Initially the marketers provided a great service. They coordinated numerous useful transactions, many of which might not have occurred in their absence. Cheaper surplus energy replaced more costly energy. They found buyers for temporary and limited capacity surpluses allowing some to defray excess costs and others to reap savings from delaying capacity additions. There were win-win-win situations for buyers, sellers and marketers. The industry underwent a lot of change quickly and at this time many thought that Enron and their ilk were the “smartest guys in the room”. But as it turned out the positive change and impact they could have upon the system was limited. Their knowledge base lacked breadth and depth.
A Turn for the Worse
As I mentioned earlier, my VP was an expert on power systems despite having a temporary blind spot when it came to recognizing the benefits of potential sales and purchases, and we were slow to act. The power marketers were great at exploiting such shortcomings in the system, but they were not power system experts. Because of their contributions, some gave them credit and deference far beyond what was deserved. They were in an enviable position. They had done great things and they were big and growing, but the situation they were exploiting would not provide for continued unchecked growth. Competitors flooded the markets and utilities gained expertise and confidence in doing such transactions on their own such that potential opportunities to reduce cost differences became scarcer. While many of the power marketers had big goals, they were exploiters not experts and their knowledge and capabilities would not be sufficient to maintain their existing market shares let alone allow for their desired growth.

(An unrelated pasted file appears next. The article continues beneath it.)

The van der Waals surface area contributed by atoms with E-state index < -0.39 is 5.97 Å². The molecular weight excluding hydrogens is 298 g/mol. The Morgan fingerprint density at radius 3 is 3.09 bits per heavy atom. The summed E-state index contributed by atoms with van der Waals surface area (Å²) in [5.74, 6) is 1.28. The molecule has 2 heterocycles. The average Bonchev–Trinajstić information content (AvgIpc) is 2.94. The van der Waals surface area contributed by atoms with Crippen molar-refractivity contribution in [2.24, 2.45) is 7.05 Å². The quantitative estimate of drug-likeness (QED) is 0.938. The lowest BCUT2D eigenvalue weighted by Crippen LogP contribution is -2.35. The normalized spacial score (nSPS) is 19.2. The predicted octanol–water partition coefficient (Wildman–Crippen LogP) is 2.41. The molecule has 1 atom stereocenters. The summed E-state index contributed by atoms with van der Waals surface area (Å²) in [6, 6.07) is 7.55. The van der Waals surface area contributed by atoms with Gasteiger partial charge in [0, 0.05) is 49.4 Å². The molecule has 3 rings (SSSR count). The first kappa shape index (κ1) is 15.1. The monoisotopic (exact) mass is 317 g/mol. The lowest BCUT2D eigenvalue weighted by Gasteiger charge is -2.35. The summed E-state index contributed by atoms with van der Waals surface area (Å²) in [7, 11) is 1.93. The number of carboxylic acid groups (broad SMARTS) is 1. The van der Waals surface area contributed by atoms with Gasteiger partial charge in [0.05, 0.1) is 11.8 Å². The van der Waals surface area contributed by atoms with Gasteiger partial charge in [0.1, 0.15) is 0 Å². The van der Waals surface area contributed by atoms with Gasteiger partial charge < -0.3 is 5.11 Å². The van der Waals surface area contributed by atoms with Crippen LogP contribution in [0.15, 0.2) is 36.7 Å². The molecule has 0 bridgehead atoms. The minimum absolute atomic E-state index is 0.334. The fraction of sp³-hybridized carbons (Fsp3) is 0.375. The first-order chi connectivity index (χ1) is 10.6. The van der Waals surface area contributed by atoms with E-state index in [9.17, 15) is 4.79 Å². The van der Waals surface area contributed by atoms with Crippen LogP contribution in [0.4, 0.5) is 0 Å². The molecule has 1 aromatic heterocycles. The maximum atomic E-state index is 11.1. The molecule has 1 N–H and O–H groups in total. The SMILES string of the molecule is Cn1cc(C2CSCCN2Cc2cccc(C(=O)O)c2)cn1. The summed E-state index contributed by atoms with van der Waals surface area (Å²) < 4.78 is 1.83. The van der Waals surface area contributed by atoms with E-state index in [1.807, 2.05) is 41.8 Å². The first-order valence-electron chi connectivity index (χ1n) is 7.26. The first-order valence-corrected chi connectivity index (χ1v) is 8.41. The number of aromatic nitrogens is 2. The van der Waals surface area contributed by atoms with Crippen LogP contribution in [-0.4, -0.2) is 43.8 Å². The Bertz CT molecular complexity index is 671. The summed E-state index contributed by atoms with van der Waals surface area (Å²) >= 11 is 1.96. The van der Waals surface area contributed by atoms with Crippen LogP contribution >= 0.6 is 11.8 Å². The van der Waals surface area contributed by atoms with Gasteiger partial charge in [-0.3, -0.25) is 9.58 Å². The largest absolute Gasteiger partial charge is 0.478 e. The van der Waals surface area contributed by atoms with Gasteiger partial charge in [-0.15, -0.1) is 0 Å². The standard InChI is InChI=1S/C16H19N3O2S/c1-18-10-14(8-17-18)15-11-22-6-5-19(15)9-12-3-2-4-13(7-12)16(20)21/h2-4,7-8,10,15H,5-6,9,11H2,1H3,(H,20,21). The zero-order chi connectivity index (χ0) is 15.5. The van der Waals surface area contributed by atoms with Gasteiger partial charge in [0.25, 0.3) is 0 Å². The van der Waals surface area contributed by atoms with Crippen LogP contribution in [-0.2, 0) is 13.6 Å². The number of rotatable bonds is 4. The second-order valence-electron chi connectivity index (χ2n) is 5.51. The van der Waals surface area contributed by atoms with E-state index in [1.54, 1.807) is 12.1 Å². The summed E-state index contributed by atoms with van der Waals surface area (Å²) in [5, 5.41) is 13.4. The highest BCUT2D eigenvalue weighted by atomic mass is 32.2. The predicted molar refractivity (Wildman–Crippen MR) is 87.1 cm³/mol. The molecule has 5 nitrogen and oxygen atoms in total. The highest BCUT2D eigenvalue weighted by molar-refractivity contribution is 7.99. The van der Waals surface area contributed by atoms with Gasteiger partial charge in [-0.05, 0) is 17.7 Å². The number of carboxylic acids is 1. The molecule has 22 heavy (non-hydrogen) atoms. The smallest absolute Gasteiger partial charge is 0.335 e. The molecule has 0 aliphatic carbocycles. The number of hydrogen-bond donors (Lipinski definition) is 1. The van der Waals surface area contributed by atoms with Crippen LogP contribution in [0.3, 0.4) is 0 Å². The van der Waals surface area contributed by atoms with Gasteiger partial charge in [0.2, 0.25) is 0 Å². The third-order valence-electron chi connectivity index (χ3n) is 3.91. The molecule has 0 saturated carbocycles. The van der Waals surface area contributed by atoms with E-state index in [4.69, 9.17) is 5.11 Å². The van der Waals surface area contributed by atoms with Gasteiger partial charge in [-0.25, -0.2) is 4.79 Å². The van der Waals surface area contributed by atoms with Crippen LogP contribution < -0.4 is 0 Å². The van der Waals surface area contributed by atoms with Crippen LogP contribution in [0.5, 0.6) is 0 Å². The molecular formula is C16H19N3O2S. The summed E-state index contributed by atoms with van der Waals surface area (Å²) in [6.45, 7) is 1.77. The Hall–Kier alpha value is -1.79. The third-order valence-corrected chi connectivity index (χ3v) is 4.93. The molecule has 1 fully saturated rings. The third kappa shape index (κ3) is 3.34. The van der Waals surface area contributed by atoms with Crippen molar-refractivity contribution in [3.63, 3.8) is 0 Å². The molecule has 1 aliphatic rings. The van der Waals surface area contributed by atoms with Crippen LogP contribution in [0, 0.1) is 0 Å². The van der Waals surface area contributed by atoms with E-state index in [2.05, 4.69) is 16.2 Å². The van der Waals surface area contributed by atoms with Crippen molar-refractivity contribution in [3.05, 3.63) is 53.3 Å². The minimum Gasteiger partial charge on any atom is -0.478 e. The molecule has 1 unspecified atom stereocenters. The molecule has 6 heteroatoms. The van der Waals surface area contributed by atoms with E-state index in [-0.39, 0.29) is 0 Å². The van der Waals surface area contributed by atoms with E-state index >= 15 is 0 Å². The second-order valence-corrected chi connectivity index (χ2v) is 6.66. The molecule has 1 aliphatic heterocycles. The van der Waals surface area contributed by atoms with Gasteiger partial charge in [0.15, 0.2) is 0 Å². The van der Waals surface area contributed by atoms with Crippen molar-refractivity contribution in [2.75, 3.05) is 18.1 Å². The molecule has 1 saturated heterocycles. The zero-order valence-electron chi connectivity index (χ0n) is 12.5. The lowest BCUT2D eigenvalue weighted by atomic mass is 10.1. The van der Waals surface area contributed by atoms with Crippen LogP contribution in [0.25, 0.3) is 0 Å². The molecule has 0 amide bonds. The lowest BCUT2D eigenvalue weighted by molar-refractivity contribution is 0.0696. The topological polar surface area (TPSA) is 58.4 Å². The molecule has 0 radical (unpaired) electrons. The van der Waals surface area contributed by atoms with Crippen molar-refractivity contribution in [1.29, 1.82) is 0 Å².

Financial markets drove great efficiencies in the power markets. Increasing such efficiencies eventually leads to a point of diminishing returns. How did many power marketers respond in this situation given their financial pressures? Often power marketers created deals that were increasingly complex and risky. Eventually many ended up making deals that flew in the face of basic goals and principles of power supply. Some approaches at times crossed over into ethically questionable and occasionally outright morally wrong illegal practices.
An example of an unsound practice concerns the supply of dependable generation capacity for emergency situations such as during unplanned major unit outages or extreme weather. For emergency situations utilities often relied on older plants which were no longer able to run economically. They received costly maintenance just so that they could be ready to supply power in emergency situations. While originally each utility had extra units on hand to provide firm dependable power (usually at a great cost) marketers brought about great benefits through instruments that allowed the sharing of excess capacity, so everyone didn’t need their own exclusive backup units. Initially when contracting for such emergency power there was a physical resource that could be pointed to as available to provide power when needed. Who had priority for each resource under what conditions was well understood by all participants. Those with top priority had “firm power” based on a physical resource on the ground and they could point to it and know when it should be expected to help them out under what conditions. Eventually, power marketers went beyond that and developed an instrument called “financially firm power”. What that meant was that although they did not have an identified resource on the ground, they would “ensure” firm power when needed by the purchaser through their willingness to go into the market and buy energy at whatever price it took. They projected that they would save so much money by not providing actual firm capacity that they could afford to buy it on the spot market in the rare event that they ever needed to actually provide it in an emergency.